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Miss Peregrine's Home for Peculiar Children: Ransom Riggs

Book: Miss Peregrine's Home for Peculiar Children
Author: Ransom Riggs
Pages: 352
Age Range: 12 and up 

Miss Peregrine's Home for Peculiar Children by Ransom Riggs is another book that I knew had been well-reviewed by people, but that just didn't jump out as one that I wanted to read. Based on the title and the cover, I expected some sort of old-fashioned, Gothic orphanage story. Which it is, kind of. But it turns out that Miss Peregrine's Home for Peculiar Children is more than that. For starters, the book begins in modern-day Florida. Sixteen-year-old Jacob is an ordinary if not very popular kid, right up until his beloved grandfather is killed in horrific fashion. It's only when Jacob makes a pilgrimage to the small island off the coast of Wales where his grandfather lived as a child that things become a bit Gothic. But there's still a pleasing mix of modern-day, wisecracking sensibility with supernatural, hard-to-explain events. I quite enjoyed Miss Peregrine's Home for Peculiar Children, and hope to see sequels.  

I especially liked Jacob's self-deprecating, humorous voice. Like this:

"I think they worried that my grandfather would infect me with some incurable dreaminess from which I'd never recover--that these fantasies were somehow inoculating me against more practical ambitions--so one day my mother sat me down and explained that I couldn't become an explorer because everything in the world had already been discovered. I'd been born in the wrong century, and I felt cheated."  (Page 9)

"He was, I suppose, my best friend, which is a less pathetic way of saying he was my old friend." (Page 27)

"It seemed like my parents were always trying to get me to care about money, but I didn't, really. Then again, it's easy to say you don't care about money when you have plenty of it." (Page 54)

"I did love her, of course, but mostly just because loving your mom is mandatory, not because she was someone I think I'd like very much if I met her walking down the street. Which she wouldn't be, anyway; walking is for poor people." (Page 63)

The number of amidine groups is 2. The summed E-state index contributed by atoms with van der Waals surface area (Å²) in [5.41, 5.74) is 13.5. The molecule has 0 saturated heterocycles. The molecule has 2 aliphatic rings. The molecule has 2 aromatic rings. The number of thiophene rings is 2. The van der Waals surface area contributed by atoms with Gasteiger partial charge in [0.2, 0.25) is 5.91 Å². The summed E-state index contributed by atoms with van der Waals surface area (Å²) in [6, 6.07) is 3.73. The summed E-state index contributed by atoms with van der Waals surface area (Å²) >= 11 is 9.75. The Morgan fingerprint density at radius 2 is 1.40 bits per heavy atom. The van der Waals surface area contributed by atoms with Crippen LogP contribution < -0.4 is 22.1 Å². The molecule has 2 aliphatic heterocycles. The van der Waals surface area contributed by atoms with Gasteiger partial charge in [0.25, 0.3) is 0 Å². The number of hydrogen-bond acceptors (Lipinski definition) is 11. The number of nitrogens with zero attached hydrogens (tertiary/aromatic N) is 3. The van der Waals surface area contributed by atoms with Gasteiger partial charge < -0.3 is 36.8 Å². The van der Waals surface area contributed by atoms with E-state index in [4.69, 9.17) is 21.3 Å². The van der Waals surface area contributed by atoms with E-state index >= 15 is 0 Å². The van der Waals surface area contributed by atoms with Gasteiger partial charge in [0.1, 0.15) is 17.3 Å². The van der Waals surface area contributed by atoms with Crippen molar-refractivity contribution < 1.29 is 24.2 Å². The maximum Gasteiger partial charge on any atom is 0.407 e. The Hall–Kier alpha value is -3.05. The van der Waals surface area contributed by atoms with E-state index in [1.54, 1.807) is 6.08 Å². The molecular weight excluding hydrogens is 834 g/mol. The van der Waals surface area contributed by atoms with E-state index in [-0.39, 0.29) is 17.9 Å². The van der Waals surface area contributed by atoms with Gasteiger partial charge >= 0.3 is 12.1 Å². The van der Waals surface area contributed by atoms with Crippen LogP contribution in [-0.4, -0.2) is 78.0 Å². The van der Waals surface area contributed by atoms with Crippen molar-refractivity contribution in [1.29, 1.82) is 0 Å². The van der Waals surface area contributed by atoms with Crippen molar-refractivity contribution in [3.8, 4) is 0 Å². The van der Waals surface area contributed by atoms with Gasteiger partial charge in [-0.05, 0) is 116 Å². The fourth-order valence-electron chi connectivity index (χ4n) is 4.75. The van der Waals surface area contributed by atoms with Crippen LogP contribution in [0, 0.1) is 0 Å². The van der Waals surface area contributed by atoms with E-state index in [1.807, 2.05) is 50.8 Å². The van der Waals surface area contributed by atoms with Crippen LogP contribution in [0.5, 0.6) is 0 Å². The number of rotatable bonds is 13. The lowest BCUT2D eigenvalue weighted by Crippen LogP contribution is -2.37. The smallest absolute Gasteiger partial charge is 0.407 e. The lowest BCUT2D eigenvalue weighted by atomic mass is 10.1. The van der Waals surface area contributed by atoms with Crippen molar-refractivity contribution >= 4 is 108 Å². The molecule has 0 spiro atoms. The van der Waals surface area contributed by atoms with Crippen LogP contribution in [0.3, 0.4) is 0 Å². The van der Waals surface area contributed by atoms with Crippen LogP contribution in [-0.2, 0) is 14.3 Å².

OK, I think that's enough to give you a clear picture of Jacob, and of Riggs' tone (entertaining without needing to resort to over-the-top gimmicks). Though I could certainly go on. This is the kind of book that inspires lots of highlighting. 

The plotting in Miss Peregrine's Home for Peculiar Children will keep kids turning the pages. Riggs sprinkles in enough clues to enable the reader to figure things out just a little bit ahead of Jacob figuring them out (which is probably desirable for middle school-age readers, giving them the chance to feel smarter than the narrator). But I think that the author's strength lies more in quirky characterization, fully rendered settings, and pithy observations. There are also some nods toward early teen hormones and dating, though not so much of that that I think a strong elementary school reader couldn't handle the book. For me, this aspect of the book wasn't necessary, but I don't think it hurts anything (except for possibly muddling the age classification for the book). 

I think that middle school age readers who enjoy fantasy that is set against the real world (vs. high fantasy) will appreciate Miss Peregrine's Home for Peculiar Children. It's well-written, with engaging characters and a memorable premise. I'll be interested to see where Riggs takes Jacob next. Recommended!

Publisher: Quirk Books (@QuirkBooks)
Publication Date: June 7, 2011
Source of Book: Bought it on Kindle

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